SQS as a write stream.
npm i node-sqs-stream
yarn add node-sqs-stream
Link to Github project - https://github.com/aneeshd16/node-sqs-stream
If you’ve worked in Node.js for a while, you’ve probably heard of streams. I spent years knowing that streams exist, but never understood how they worked. Streams are one of the fundamental concepts that power Node.js applications. I learnt how streams work only recently and have been applying them in my projects for great results.
Node SQS Stream
A Writable stream interface for AWS SQS. Stream data to AWS SQS directly from your read/transform streams. Uses SQS batch send to reduce costs. Batteries not included! Pass in your sqs client:
I had a use case where the contents of an entire Postgres database had to be transformed and then pushed to a SQS queue. One way to do this was to fetch results from Postgres in batches, transform and then send to SQS. However, while waiting for the next batch from Postgres, the process was essentially idle. This time could have been utilized for transformation or sending data to SQS also. The final solution was to stream results from Postgres using the excellent pg-query-stream, use a custom Transform stream for my data transformation and then pipe the results into node-sqs-stream.
Consider a use case where you need to run a series of tasks on a collection of data. For example - Read data from a file, convert it to upper case and then write it back to another file. Your code might look like this:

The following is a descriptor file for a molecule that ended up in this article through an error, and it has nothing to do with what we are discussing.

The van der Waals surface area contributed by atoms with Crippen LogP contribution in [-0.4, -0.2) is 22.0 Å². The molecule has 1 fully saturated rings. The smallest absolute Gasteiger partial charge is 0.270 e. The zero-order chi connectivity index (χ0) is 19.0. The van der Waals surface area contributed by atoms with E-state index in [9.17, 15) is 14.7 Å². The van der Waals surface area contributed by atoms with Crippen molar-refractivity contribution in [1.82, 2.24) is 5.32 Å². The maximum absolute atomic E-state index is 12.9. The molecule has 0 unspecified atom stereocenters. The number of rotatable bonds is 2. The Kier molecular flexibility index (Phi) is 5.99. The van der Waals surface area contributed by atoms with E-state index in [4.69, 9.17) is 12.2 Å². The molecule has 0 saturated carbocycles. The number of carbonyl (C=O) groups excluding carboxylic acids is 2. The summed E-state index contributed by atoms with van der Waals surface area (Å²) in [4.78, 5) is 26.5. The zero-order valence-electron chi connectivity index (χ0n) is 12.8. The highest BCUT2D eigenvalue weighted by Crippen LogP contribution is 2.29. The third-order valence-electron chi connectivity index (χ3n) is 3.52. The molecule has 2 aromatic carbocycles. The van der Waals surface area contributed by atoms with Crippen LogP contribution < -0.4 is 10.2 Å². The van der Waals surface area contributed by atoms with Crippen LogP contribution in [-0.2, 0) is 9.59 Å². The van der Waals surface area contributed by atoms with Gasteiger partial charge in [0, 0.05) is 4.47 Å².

While all this is pretty straightforward, what happens when the file size is larger than available memory? All three methods above load the complete contents of the file in memory, modify them in memory and then write it back to another file. Streams can help us solve this problem. We can view the operation as 3 independent steps:
- Read bytes from a file
- Convert bytes to string and then uppercase it
- Write bytes to a file
The above code looks like this when implemented with streams:
You can run this code on a file with infinite size with limited memory resources. There are many resources online to explain how streams work in detail, but my TL;DR version is this:
Imagine a stream is dam. A dam has finite capacity. Water from the river keeps on flowing towards the dam. When the dam becomes full, it is opened till it can hold water again.
In the NodeJS world, each stream has a buffer. When the buffer is full, the contents of the buffer are sent to the next stream as a “chunk”.